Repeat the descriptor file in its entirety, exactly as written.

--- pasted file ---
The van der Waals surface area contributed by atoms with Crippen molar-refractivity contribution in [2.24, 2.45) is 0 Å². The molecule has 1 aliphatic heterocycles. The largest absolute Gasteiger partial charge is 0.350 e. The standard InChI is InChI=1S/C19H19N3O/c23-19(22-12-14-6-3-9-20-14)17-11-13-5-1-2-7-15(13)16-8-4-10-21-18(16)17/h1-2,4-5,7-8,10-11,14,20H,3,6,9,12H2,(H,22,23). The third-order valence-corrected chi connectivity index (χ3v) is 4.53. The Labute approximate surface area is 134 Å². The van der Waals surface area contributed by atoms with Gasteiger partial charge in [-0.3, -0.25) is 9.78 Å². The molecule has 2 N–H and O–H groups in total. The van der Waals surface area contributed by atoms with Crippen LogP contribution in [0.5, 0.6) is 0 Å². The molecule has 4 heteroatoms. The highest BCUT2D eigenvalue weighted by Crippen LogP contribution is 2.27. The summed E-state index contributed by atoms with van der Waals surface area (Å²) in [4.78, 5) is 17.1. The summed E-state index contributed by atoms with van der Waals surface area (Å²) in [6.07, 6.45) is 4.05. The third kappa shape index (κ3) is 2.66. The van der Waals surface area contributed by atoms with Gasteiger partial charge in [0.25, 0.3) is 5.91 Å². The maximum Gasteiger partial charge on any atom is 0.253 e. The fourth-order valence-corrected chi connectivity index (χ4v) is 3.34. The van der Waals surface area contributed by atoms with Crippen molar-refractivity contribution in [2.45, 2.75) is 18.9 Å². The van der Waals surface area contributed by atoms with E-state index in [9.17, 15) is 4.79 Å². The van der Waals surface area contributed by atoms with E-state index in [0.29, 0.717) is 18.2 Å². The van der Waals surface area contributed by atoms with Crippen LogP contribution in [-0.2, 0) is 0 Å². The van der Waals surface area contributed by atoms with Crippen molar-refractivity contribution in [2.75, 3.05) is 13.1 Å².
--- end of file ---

The van der Waals surface area contributed by atoms with Crippen molar-refractivity contribution in [2.24, 2.45) is 0 Å². The molecule has 1 aliphatic heterocycles. The largest absolute Gasteiger partial charge is 0.350 e. The standard InChI is InChI=1S/C19H19N3O/c23-19(22-12-14-6-3-9-20-14)17-11-13-5-1-2-7-15(13)16-8-4-10-21-18(16)17/h1-2,4-5,7-8,10-11,14,20H,3,6,9,12H2,(H,22,23). The third-order valence-corrected chi connectivity index (χ3v) is 4.53. The Labute approximate surface area is 134 Å². The van der Waals surface area contributed by atoms with Gasteiger partial charge in [-0.3, -0.25) is 9.78 Å². The molecule has 2 N–H and O–H groups in total. The van der Waals surface area contributed by atoms with Crippen LogP contribution in [0.5, 0.6) is 0 Å². The molecule has 4 heteroatoms. The highest BCUT2D eigenvalue weighted by Crippen LogP contribution is 2.27. The summed E-state index contributed by atoms with van der Waals surface area (Å²) in [4.78, 5) is 17.1. The summed E-state index contributed by atoms with van der Waals surface area (Å²) in [6.07, 6.45) is 4.05. The third kappa shape index (κ3) is 2.66. The van der Waals surface area contributed by atoms with Gasteiger partial charge in [0.25, 0.3) is 5.91 Å². The maximum Gasteiger partial charge on any atom is 0.253 e. The fourth-order valence-corrected chi connectivity index (χ4v) is 3.34. The van der Waals surface area contributed by atoms with Crippen molar-refractivity contribution in [2.45, 2.75) is 18.9 Å². The van der Waals surface area contributed by atoms with E-state index in [9.17, 15) is 4.79 Å². The van der Waals surface area contributed by atoms with E-state index in [0.29, 0.717) is 18.2 Å². The van der Waals surface area contributed by atoms with Crippen LogP contribution in [-0.2, 0) is 0 Å². The van der Waals surface area contributed by atoms with Crippen molar-refractivity contribution in [2.75, 3.05) is 13.1 Å².